Chappie holding a gun

When Chappie was released back in 2015, the film failed to capture an audience in the way that its co-writer and director Neill Blomkamp intended. While its return of $102.1 million from a $49 million wasn't catastrophic, Chappie's score of just 31% on Rotten Tomatoes was devastating for the filmmaker, especially considering that Blomkamp's two previous films had been so popular critically. Neil Blomkamp has now opened up about how much toil he still feels over the response to Chappie, particularly as the South-African director was able to create something extremely close to his vision with the film. Neill Blomkamp recently revealed,

Chappie was unbelievably painful for me. That was difficult on several levels. But the thing with Chappie was, it felt like it was extremely close to the film I had in my head. Up until the film came out, I felt like I had given my all, and that I'd tried my hardest to make the film I had in my head, and I felt like I achieved that.

From the sound of Neill Blomkamp's comments to Den Of Geek, it is pretty clear that he's not yet over the brutal response to Chappie. But while Blomkamp insisted it was "unbelievably painful" to see Chappie dismissed by critics and audiences, he also confessed that this reaction gave him a new understanding and appreciation of why he actually makes films. Instead of living off the reactions of critics and viewers, Neill Blomkamp is now focused on only pleasing himself. However, he's well aware of just how risky a strategy this is, and he even suggested that it might lead to him struggling to get work. Blomkamp continued,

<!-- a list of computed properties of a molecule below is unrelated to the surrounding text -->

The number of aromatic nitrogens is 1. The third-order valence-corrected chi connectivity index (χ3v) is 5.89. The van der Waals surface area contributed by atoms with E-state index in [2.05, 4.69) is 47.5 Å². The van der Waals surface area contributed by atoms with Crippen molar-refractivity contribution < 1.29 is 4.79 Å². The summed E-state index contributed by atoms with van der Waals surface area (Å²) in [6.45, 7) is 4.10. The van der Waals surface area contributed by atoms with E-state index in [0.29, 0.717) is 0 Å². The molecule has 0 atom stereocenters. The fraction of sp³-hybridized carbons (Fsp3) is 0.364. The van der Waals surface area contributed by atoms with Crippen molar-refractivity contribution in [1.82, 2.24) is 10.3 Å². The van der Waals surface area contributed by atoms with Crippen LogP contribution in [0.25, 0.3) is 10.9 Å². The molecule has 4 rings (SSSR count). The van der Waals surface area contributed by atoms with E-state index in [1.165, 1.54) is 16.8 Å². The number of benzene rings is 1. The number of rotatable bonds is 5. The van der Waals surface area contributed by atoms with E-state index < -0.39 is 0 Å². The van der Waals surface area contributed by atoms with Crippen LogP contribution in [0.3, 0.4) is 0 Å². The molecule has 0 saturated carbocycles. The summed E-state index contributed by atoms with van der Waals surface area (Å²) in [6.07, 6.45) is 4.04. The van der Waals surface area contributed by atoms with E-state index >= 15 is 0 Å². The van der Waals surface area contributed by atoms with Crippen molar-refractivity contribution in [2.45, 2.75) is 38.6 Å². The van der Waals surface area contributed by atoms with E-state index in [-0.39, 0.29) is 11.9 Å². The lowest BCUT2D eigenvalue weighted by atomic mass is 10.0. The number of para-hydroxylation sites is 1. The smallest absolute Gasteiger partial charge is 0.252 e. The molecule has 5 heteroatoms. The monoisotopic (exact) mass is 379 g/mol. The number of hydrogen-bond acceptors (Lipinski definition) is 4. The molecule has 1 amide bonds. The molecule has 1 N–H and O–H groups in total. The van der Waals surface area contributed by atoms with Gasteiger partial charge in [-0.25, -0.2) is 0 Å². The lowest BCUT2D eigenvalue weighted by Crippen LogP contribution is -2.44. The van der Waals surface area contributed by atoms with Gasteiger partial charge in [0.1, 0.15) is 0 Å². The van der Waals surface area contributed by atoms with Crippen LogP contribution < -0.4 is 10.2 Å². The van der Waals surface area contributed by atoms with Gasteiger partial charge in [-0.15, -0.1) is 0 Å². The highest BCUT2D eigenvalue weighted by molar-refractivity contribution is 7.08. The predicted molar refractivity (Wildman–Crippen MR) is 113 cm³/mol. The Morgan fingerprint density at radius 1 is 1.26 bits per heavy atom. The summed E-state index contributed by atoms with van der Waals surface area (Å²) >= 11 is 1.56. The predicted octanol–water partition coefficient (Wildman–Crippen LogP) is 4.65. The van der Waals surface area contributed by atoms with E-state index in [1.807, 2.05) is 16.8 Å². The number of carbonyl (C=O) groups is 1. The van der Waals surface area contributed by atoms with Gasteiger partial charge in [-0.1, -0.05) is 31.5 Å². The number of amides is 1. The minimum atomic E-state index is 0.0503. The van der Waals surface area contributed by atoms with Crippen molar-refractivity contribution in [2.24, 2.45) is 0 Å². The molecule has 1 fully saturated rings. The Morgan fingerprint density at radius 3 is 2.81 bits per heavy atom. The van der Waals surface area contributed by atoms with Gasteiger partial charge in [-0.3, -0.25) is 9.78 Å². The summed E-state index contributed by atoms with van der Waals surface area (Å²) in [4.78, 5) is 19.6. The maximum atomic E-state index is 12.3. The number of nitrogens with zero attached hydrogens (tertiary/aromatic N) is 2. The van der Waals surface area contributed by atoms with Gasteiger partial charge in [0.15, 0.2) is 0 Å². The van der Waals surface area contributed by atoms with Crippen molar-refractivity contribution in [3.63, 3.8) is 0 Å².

So it put me in a very strange place for a while. I think that I completely came out of it making the right choice, which is that I'm just going to do stuff that I love. And that could actually lead to me living in the gutter. I mean it could literally lead to complete and utter collapse. But I would rather live in a dumpster, I think, being creatively honest and true to myself than not. So I think overall the result of Chappie crystallised or congealed ideas in my head in a good way. But I'm still upset the fact that it didn't work. I wish that it did, but it just didn't, and I still love it. I don't know what else to say, but the audience didn't get what I was going for. It didn't work.

While it's hard to disagree with Neill Blomkamp's closing remarks, considering the critical response to the film, there are quite a few moviegoers out there that really loved Chappie. In fact, there's every chance that the film could find itself reappraised over the ensuing years, something that has happened to the likes of Blade Runner and The Thing in the past. Let's hope that's the case, because clearly Neill Blomkamp is still in quite some pain over Chappie's treatment.

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